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Improving Your College Competitiveness: What Classes to Take Each Year of High School

It's no secret that honors and AP courses look great on college applications. Here are some other ways to maximize your class schedule each year of high school.

Choosing classes in high school is a major milestone in your academic career. Those honors and AP courses you may be dreading? It’s no secret that they will earn you major brownie points in the admission marathon. While everyone is inclined to express bias toward a certain subject or two, you should keep in mind that stepping outside your comfort zone can prove immensely beneficial as well. It’s also good to note that no one can tell you exactly what to study: only you can determine what courses will be beneficial to your future. Still, here are a few tips on what to study each year of high school in order to boost your applications and improve your college competitiveness.

Related: What to Study to Improve Your College Chances

Freshman year: get an idea of your future

Freshman year can either be a laidback year or a trial period. If you feel like you already know which career you’d like to enter following college graduation, take the courses that will be beneficial in building a foundation. For example, a student who would like to go into a science career would benefit from taking advanced courses in sciences and mathematics.

If you don’t have an idea yet as to which career you’d like to enter, try a “sampling” of each subject. If you feel comfortable enough, take honors courses. If you find yourself doing well in certain subjects, then make a note for your sophomore year. Remember: stepping outside your comfort zone, even a tiny bit, can open your eyes to new experiences!

Tailor your elective courses to this as well by opting to take finance, art, or other non-traditional courses. You could find that you have a niche in film studies or computer programming.

Related: Should I Be Worried About College as a High School Freshman?

Sophomore year: zeroing in

Sophomore year is the time to start getting your mind in college mode. While most high schools typically have AP courses available to juniors and seniors, there may be a few courses open to sophomores. If you find that a course you took freshman year, such as computer programming, interested you enough to learn more, don’t be afraid to talk to the teacher to see what would be involved with an AP course.

This is a time to really focus on taking honors courses. They are typically more fast paced and in-depth. Use what you learned about your interests from freshman year to choose your courses. Reflect on your experiences, grades, and overall feelings to zero in on what would be most beneficial to you.

Another tip: even if your school requires only one year of a foreign language, take the initiative to push yourself to learn more as you progress through high school. Yes, that first year of a language can seem like a drag, but you never know what you will experience beyond that!

Junior year: a friendly mix

Junior year is where it all matters. College admission committees will really hone in on your junior year transcript, as you’ll be in the middle of your senior year by the time admission decisions are released. In other words: make junior year the best and brightest.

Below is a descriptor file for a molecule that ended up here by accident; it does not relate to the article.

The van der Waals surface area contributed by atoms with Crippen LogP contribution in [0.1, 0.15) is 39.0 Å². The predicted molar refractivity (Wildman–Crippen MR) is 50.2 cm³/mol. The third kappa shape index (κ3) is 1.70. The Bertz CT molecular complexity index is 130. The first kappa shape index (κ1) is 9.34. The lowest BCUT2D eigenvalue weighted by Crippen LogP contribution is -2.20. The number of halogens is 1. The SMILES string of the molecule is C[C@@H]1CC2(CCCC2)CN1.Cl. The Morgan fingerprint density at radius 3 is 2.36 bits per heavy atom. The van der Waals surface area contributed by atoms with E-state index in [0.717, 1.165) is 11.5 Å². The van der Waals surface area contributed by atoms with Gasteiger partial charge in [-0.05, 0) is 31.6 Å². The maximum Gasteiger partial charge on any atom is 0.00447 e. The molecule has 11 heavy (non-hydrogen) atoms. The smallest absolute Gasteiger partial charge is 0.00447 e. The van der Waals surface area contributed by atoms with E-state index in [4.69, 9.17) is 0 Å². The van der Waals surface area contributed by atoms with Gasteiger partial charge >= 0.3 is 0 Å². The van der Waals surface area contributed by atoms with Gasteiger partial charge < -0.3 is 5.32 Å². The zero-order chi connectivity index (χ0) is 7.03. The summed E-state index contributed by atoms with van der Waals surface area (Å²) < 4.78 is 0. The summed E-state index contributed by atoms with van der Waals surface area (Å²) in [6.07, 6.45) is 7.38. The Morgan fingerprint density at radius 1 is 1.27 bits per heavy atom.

Tailor your schedule to your choice. Don’t take as many AP courses as you possibly can. It’s better to focus on courses that resonate with you rather than stretch your focus and wind up burnt out by the time the AP exams roll out.

Related: Getting Ready for Junior Year: Where to Begin?

Senior year: say no to senioritis

Despite the whispers you hear, senior year is not a time to slack off. Admission counselors can spot someone who is truly ready for college from a mile away simply based on their senior course load.

Build upon the AP courses you took junior year, and if you feel ready, upgrade a previous honors course to AP status. Choose electives that complement your AP courses and potential future major if possible.

Personally, I was someone who wanted to “sample” subjects freshman year, so I took honors courses in every subject up until sophomore year. From there, I zeroed in on English and history to take AP courses in, and I kept my interest in math and science alive through honors courses in those subjects.

Related: College Prep for Each Year of High School: What to Do All 4 Years

Choosing your courses is extremely important in high school. Don’t feel down if you find that an honors course isn’t working out for you. Certain subjects may resonate with you better than others. High school is a time of exploration, so use your time wisely.

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About Emily A. McKeon

Emily A. McKeon

Emily A. McKeon was raised in a small town on the Jersey Shore, located precisely between two major cities. This offered endless opportunities. On top of countless AP courses, she spends her time doing freelance editing and working on her own numerous works in progress. She is extremely excited to join the CollegeXpress team!


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